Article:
After Hurricanes, How To Heal Haiti

NPR's Rebecca Martinez recently traveled to Haiti, to do aid work in the aftermath of the hurricanes there last year. In an audio postcard, Martinez shares her insights about the country which has been devastated by centuries of oppression, disease and natural disasters.

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CHERYL CORLEY, host:

Coping with illness and limited resources can challenge even the strongest families. And for a society in crisis, it can feed into a cycle of poverty that lasts for generations. That's what struck producer Rebecca Martinez on a recent trip to Haiti. She tells us more in this audio postcard.

REBECCA MARTINEZ (Producer): For as long as I can remember, my Uncle Steve has been collecting donations of food, money and construction supplies for the Missions of the Poor, a Catholic group that serves destitute people around the world.

About once a year he visits one of the missions in the St. Filomene(ph) neighborhood, part of an enormous (unintelligible) slum. When I heard the stories of the flooding and devastation this fall, I asked to join him.

(Soundbite of background chatter)

MS. MARTINEZ: In the St. Filomene neighborhood, when some has a disability or becomes terminally ill, their family takes them to the Missions of the Poor. The walled compound houses an orphanage and a nursing home for people who are physically and mentally handicapped, or sick with diseases like tuberculosis or HIV/AIDS.

Conditions in the community are so desperate, some parents exaggerate the aliments of a child in order to get them into the commune. As we approach the hospice, children from the orphanage cling to my clothes, begging in Creole for me to take their picture so they can see themselves on the display of my digital camera. One boy croons into my microphone.

Unidentified Child: (Singing) Happy birthday to you. Happy birthday to you. Happy birthday to you. Happy birthday to you.

(Soundbite of clapping)

MARTINEZ: But our mood changes once we step inside. In a large, clean room, old women lie quietly on cots all day. And in the men's quarters, more cots, more silence. I asked Father Henry Lozano, the young Filipino priest who runs the mission, what it's like to spend his day working with people who are all waiting to die.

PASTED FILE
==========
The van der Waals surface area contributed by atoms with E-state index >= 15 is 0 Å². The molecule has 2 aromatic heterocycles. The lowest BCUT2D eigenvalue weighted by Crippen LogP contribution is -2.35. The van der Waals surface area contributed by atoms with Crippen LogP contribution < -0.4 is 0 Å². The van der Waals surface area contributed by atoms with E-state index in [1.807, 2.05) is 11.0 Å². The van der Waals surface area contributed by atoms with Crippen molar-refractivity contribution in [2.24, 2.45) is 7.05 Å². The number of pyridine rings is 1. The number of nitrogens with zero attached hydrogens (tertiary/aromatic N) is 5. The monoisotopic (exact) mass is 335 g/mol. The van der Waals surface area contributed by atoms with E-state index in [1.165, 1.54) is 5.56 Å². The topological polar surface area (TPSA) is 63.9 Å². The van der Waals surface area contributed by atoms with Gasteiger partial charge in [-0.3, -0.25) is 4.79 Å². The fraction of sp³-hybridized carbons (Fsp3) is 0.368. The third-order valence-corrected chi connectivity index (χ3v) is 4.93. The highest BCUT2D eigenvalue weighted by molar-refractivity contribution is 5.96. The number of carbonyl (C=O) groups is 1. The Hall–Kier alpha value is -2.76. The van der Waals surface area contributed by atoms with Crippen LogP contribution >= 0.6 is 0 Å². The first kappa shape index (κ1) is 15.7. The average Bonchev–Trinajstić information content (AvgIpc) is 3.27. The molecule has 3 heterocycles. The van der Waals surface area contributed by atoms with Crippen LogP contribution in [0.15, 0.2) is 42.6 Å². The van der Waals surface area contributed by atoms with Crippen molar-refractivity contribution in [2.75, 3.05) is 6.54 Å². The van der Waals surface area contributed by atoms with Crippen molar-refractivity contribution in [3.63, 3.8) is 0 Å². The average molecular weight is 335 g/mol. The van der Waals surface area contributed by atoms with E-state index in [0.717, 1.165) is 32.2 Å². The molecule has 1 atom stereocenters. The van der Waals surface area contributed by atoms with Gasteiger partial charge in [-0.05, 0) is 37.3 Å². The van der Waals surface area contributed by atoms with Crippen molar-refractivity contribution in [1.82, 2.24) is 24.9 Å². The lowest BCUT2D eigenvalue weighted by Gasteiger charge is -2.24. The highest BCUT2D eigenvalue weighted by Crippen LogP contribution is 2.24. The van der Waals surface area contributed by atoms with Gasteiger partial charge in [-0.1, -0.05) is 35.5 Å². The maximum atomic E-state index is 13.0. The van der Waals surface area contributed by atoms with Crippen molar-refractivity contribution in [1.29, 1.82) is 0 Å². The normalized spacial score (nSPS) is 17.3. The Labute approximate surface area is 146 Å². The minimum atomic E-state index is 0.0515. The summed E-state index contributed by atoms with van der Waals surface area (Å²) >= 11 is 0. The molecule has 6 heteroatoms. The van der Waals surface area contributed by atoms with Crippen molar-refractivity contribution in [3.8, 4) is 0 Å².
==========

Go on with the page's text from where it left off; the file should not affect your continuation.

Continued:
Father HENRY LOZANO: We recognize that yes, some of them don't really have much time to live, but what is important is for them to have lived their lives knowing that they have always been loved by God. To see them die having had that sense, you know, give us great joy.

MARTINEZ: It also helps, I suppose, that the monks sometimes leave the compound to visit the families of their residents, and to invite people to their weekly soup kitchen. Father Lozano invites my uncle and me to walk with him.

(Soundbite of bustling streets)

MARTINEZ: On the cracked, muddy streets, pickup trucks are filled with men riding to market or out to the countryside. Women vendors, called comercian(ph), sell used shoes and charcoal along the wide, paved gutters.

(Soundbite of vendors)

MARTINEZ: In the gutter behind two women who are hawking pealed vegetables, there's a human skull propped up on a drain pipe. They don't seem to notice it.

(Soundbite of vendors)

MARTINEZ: We continue walking up the street and children with gorgeous, ebony skin run out of small, cement houses to walk with us. My uncle digs into a bag of candy and begins to pass it out among the kids - who immediately begin fighting over it.

(Soundbite of fighting children)

MARTINEZ: It's right about the time that we arrive at the neighborhood cemetery. It's a paupers field with some decimated mausoleums and no marked plots. Skulls and femurs are strewn about the patches of grass and garbage. Father Lozano helps me talk with a couple of men who were digging a grave for a 10-year-old boy who died of a fever the day before.

In the middle of the conversation, the kids bring their war over the candy to the edge of the open grave. A few of them fall in unfazed, grasping at tiny boxes of Red Hots. Death seems ever-present in the slum, where a fever or disease easily caught from unclean water in the rainy season can claim a life without much warning. Even the children seem unafraid of death.

But this fearlessness seems to sap motivation from the living. The wooden mountains have been bare for decades without seedlings being replanted. Farming is rare, and cities around the country are isolated because of a lack of roads. Father Lozano thinks that if Haitians are ever going to pull themselves out of their cycle of poverty, they need to have some hope about the future.

Father LOZANO: The people have to come out of that attitude of almost being fatalistic, you know. They need to be taught not simply to be given the fish, but rather how to catch fish, as well. Because, otherwise, you know, where would the country go if they're just dependent on others.

MARTINEZ: It's easier said than done. But the U.N. forces and Food for the Poor, among other aid groups, are still fighting to make things better. If these dedicated groups still have hope for Haiti, perhaps it will become contagious, and Haiti will begin to heal itself from within.

CORLEY: That was producer Rebecca Martinez. And that's our program for today. I'm Cheryl Corley, filling in for Michel Martin. And this is TELL ME MORE from NPR News. Let's talk more tomorrow.

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